Not all file formats behave that way. When I tapped a .zip file, nothing displayed. But a popup gave me two choices for opening it. One of them, GoodReader (site), actually worked.
Oddly, some attached files sent from Microsoft Outlook might be unreadable. (They showed up as winmail.dat files.) But if sent to Gmail and then forwarded to Mail, they came through fine.
Use Dropbox for heavy-duty file transfers
If you’re doing a lot of file transfers to and from the iPad, e-mail gets old fast. Not so with a Cloud-based service that automatically syncs files on multiple devices. After setting up Dropbox (an easy process), the files you keep in the Dropbox folder always remain synched — as long as your devices are connected to the Internet. There’s really nothing to think about.
A number of similar Cloud-storage services are available. Most, like Dropbox (site), offer both free and paid accounts. But Dropbox is extremely popular and easy to use — and there’s a good chance that you’ve already installed it on your PC. Currently, a free Dropbox account gives you 2GB of storage, which should be plenty as long as you’re not moving large music or video libraries.
(Apple’s iCloud is already built into the current version of iOS and is better than Dropbox for moving large music or video libraries. But iCloud seems opaque and confusing for basic file synching, making Dropbox the better choice.)
Unlike the Windows version, the Dropbox iPad app doesn’t automatically sync all files in the background (so as not to overtax the iPad’s limited storage). Launch Dropbox on the iPad, and it syncs only the directory structure, showing what files are available in what folders. You tap a folder to open it and then tap a file to download it.
Downloaded Dropbox files are treated in much the same way that Mail handles attachments. Dropbox displays the contents of the file if it can, and it has the same standard iOS icon for copying a file to another iOS app.
Use iTunes for quick, local file transfers
When your PC and iPad are sitting near each other, it seems ridiculous to upload a file to the Internet from a PC, then download it from the Cloud to an iPad. That’s especially true when uploading large files (which can take a long time to travel to and from the Cloud) or if you’re concerned about file security.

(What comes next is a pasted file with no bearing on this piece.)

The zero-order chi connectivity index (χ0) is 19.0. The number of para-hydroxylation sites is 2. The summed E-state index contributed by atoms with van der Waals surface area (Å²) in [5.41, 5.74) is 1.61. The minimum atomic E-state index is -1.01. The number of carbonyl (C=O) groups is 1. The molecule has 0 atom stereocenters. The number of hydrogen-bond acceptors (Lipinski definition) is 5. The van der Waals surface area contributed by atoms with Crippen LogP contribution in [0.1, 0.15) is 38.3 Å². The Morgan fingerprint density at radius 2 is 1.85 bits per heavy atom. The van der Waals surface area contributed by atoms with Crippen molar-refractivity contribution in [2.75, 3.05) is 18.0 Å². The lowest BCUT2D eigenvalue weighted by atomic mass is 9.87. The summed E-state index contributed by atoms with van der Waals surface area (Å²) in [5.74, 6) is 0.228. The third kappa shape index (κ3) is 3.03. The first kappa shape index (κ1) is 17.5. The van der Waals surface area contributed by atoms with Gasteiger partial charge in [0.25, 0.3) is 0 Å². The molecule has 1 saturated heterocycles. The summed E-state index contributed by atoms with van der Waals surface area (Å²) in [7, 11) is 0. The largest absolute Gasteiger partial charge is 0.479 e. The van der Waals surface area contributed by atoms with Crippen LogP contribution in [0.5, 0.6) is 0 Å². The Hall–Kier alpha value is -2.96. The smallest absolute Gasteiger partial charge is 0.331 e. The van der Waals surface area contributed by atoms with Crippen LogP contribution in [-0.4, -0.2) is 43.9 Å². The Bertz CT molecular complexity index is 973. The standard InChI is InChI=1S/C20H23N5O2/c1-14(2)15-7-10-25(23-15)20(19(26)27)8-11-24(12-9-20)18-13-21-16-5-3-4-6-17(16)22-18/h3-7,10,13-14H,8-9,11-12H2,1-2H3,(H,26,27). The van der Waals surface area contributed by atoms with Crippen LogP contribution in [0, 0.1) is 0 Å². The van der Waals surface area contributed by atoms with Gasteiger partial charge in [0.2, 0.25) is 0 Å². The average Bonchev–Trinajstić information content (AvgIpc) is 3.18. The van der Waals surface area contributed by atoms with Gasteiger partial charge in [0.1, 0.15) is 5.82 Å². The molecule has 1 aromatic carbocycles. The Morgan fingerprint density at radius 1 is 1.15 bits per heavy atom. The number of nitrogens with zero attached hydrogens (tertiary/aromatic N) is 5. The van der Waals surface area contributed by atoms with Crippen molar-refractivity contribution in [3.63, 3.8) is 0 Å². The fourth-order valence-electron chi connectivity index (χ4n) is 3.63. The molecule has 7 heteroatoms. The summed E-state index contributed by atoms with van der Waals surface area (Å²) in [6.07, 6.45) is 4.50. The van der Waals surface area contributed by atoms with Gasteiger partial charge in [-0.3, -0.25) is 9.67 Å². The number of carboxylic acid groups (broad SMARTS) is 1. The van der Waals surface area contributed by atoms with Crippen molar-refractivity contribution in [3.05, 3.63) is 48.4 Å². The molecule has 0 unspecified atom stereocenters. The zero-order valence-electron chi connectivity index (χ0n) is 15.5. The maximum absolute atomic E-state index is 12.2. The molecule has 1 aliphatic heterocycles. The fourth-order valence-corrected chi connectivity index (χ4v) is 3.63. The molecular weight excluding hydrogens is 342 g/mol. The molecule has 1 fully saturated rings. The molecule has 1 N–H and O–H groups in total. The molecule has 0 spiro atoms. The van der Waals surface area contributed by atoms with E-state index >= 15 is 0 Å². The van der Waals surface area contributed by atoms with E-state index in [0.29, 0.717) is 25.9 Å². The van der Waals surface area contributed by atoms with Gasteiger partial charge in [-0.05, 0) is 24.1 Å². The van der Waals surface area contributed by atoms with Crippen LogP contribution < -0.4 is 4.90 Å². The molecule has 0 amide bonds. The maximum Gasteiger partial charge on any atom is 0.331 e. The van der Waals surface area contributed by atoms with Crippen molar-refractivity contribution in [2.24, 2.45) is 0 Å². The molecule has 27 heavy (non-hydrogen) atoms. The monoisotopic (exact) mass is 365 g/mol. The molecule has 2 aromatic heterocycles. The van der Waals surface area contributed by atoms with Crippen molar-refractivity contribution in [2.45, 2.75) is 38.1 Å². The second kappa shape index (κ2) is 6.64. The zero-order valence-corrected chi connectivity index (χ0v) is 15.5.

If you own an iPad, you already know that iTunes is the official bridge between your computer and iPad. Not only can this free Windows app send music and videos to your iPad, it can also export other file types — provided, of course, that there’s an installed iOS app that will accept them.
Here’s how to do it:
- Connect the iPad to your PC. This action brings up iTunes.
- In iTunes’ left pane, select your iPad in the DEVICES section. Then click Apps below the Apple logo near the top of the window, as you see in Figure 1.
- Scroll down until you find the File Sharing section.
- Here you’ll see a list of all the apps that can accept files. Select the appropriate one.
- In the box to the right, you’ll see the files currently stored by that app on the iPad. Open Windows Explorer to the folder containing the file you want to move, and drag the file to that iTunes box.
- Press the Sync button in the bottom left of the screen.
There are other PC/iPad file-transfer solutions. But these three cover the most common applications — or at least those Apple feels you’ll ever need.
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You’ll find Microsoft Outlook 2013 Plain & Simple to be a straightforward, easy-to-read reference tool. This book’s purpose is to help you get your work done quickly and efficiently so that you can get away from the computer and live your life.